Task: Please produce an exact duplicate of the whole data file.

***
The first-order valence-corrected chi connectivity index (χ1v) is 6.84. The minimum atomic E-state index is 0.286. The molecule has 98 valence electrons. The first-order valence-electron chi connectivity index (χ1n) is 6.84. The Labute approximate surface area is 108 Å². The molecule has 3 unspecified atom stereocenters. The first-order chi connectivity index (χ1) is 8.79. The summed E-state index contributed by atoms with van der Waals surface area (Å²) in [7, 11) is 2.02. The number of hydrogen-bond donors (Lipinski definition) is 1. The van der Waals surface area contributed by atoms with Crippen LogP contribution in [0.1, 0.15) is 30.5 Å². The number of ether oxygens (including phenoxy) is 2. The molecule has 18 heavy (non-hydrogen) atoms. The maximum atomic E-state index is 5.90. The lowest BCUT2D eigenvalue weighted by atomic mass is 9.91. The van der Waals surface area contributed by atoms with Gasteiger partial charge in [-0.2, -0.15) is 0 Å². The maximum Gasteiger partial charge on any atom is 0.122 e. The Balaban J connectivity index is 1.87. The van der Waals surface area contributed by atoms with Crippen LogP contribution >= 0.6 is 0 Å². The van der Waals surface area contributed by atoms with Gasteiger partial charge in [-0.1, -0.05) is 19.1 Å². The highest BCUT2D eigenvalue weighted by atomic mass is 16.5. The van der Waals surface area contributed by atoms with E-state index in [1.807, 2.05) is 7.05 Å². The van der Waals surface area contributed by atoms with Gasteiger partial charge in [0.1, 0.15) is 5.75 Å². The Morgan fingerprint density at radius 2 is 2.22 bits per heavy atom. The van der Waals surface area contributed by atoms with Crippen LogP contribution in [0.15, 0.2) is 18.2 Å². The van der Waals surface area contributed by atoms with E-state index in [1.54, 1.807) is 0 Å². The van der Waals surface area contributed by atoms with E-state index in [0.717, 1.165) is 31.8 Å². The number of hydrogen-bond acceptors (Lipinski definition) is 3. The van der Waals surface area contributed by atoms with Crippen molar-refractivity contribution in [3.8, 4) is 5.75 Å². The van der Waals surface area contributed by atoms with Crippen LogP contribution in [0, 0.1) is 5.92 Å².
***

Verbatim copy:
The first-order valence-corrected chi connectivity index (χ1v) is 6.84. The minimum atomic E-state index is 0.286. The molecule has 98 valence electrons. The first-order valence-electron chi connectivity index (χ1n) is 6.84. The Labute approximate surface area is 108 Å². The molecule has 3 unspecified atom stereocenters. The first-order chi connectivity index (χ1) is 8.79. The summed E-state index contributed by atoms with van der Waals surface area (Å²) in [7, 11) is 2.02. The number of hydrogen-bond donors (Lipinski definition) is 1. The van der Waals surface area contributed by atoms with Crippen LogP contribution in [0.1, 0.15) is 30.5 Å². The number of ether oxygens (including phenoxy) is 2. The molecule has 18 heavy (non-hydrogen) atoms. The maximum atomic E-state index is 5.90. The lowest BCUT2D eigenvalue weighted by atomic mass is 9.91. The van der Waals surface area contributed by atoms with Gasteiger partial charge in [-0.2, -0.15) is 0 Å². The maximum Gasteiger partial charge on any atom is 0.122 e. The Balaban J connectivity index is 1.87. The van der Waals surface area contributed by atoms with Crippen LogP contribution >= 0.6 is 0 Å². The van der Waals surface area contributed by atoms with Gasteiger partial charge in [-0.1, -0.05) is 19.1 Å². The highest BCUT2D eigenvalue weighted by atomic mass is 16.5. The van der Waals surface area contributed by atoms with E-state index in [1.807, 2.05) is 7.05 Å². The van der Waals surface area contributed by atoms with Gasteiger partial charge in [0.1, 0.15) is 5.75 Å². The Morgan fingerprint density at radius 2 is 2.22 bits per heavy atom. The van der Waals surface area contributed by atoms with Crippen LogP contribution in [0.15, 0.2) is 18.2 Å². The van der Waals surface area contributed by atoms with E-state index in [1.54, 1.807) is 0 Å². The van der Waals surface area contributed by atoms with E-state index in [0.717, 1.165) is 31.8 Å². The number of hydrogen-bond acceptors (Lipinski definition) is 3. The van der Waals surface area contributed by atoms with Crippen molar-refractivity contribution in [3.8, 4) is 5.75 Å². The van der Waals surface area contributed by atoms with Crippen LogP contribution in [0, 0.1) is 5.92 Å².